Nancy LeTourneau Intentionally Annoys Me

Nancy LeTourneauNancy LeTourneau does every other weekend at Political Animal. I think she does the best job of replicating what Ed Kilgore does during the week. And if we can’t have Sam Knight on the weekends, I’d rather have LeTourneau than the other options (good as they are). But this weekend, she decided to tweak some progressive noses. First, she published, Fast Track Isn’t So Fast. That was basically just a press release from Obama claiming that we shouldn’t fear fast track authority because “they can shut off ‘fast track’ with 60 votes and amend the deal.” That’s a good one! The Republicans control the Senate, and contrary to progressives’ hopes, they don’t seem at all concerned about this “threat to sovereignty.” I guess Ted Cruz heard from the billionaire donors that he wasn’t going to get any money if he got in the way of this. So we do need to fear fast track authority.

Next up, LeTourneau wrote, Who Threatens Our Privacy? This one also comes off like a White House press release. We are supposed to be as outraged that Wikileaks released the Sony hacks as we are that Snowden revealed the kind of things that our government is up to. It seems to be apples and oranges. And more to the point, it doesn’t seem to be about making people more concerned about the Sony release but rather making people less concerned about the Snowden relations. And that’s just nonsense.

But by far, the most annoying thing she published was, A Study in Contrasts. It is a comparison of Elizabeth Warren and Cory Booker. And it is even intended as trolling, as she started the article, “I’m about to write something that will likely get me in hot water with a lot of my progressive friends.” That’s kind of standard New Democratic — or “centrist” — nonsense where the writer admits to knowing they are going to upset those rigid leftists by speaking The Truth™. But what follows is anything but.

She noted that on Warren’s economic legislation, there are no Republican co-sponsors. But on Booker’s criminal justice sentencing legislation, there are Republican co-sponsors. And… Nothing! That’s the extent of her contrast. So allow me to respond: she has got to be out of her mind! Does she really think that Booker has Republican co-sponsors because he is working in the shadows to form relationships with Republicans? Because that isn’t what’s going on. Booker is simply working in an area where Republicans are already working. So of course he has Republican co-sponsors.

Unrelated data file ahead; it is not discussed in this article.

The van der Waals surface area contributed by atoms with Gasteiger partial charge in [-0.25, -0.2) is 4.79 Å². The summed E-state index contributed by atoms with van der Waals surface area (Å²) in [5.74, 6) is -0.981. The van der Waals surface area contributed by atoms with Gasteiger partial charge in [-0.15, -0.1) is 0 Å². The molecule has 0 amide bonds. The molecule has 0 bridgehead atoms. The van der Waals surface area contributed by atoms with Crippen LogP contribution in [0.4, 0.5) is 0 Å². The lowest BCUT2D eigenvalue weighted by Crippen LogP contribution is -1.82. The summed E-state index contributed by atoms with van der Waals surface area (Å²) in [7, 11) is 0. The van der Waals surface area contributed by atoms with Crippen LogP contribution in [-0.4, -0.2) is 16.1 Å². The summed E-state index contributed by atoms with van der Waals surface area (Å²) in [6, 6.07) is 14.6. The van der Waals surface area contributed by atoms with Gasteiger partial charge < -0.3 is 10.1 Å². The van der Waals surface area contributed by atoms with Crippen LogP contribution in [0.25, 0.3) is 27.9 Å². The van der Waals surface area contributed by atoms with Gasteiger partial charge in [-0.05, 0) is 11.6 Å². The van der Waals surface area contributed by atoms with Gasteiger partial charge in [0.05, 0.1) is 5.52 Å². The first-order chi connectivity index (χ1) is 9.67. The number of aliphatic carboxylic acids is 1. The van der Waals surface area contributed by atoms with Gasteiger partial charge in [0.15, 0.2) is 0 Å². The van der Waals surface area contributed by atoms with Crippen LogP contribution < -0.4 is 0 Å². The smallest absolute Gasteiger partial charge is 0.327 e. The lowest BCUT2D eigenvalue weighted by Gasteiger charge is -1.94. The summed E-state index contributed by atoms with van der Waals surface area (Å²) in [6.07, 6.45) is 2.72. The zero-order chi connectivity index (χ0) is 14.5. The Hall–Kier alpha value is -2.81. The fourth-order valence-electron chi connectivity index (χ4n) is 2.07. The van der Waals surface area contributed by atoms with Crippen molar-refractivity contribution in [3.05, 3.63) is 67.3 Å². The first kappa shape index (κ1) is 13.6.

Booker has always been a New Democrat. He’s a Wall Street guy. And LeTourneau was correct when she wrote, “Senator Booker became persona non grata when he criticized Democrats and the Obama campaign for going after Romney over his connections to Bain Capital just prior to the 2012 election.” But that isn’t because he could have hurt the Obama campaign. It was because he said something that went totally counter to what Democrats believe.

So Booker has his nice, safe Senate seat. And what he has chosen to work on is something that many Republicans are working on. So why didn’t the good people of New Jersey just elect one of those Republicans? Because they care about other issues. I have no doubt whatsoever about Warren backing Booker’s criminal justice reform legislation. It isn’t at all clear that he would vote for the kinds of economic policy that Warren is pushing — the kind of policy that Democratic voters are for.

The truth is that we need Democrats who push the existing Overton Window. And we need Democrats who can get things done. But there is nothing in what LeTourneau wrote to indicate that Booker can actually get things done. We will see. Getting Republicans to support ideas they’ve long supported means nothing. Meanwhile, Warren actually is changing the conversation. Check back with me after Booker gets one of those laws passed.

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About Frank Moraes

Frank Moraes is a freelance writer and editor online and in print. He is educated as a scientist with a PhD in Atmospheric Physics. He has worked in climate science, remote sensing, throughout the computer industry, and as a college physics instructor. Find out more at About Frank Moraes.

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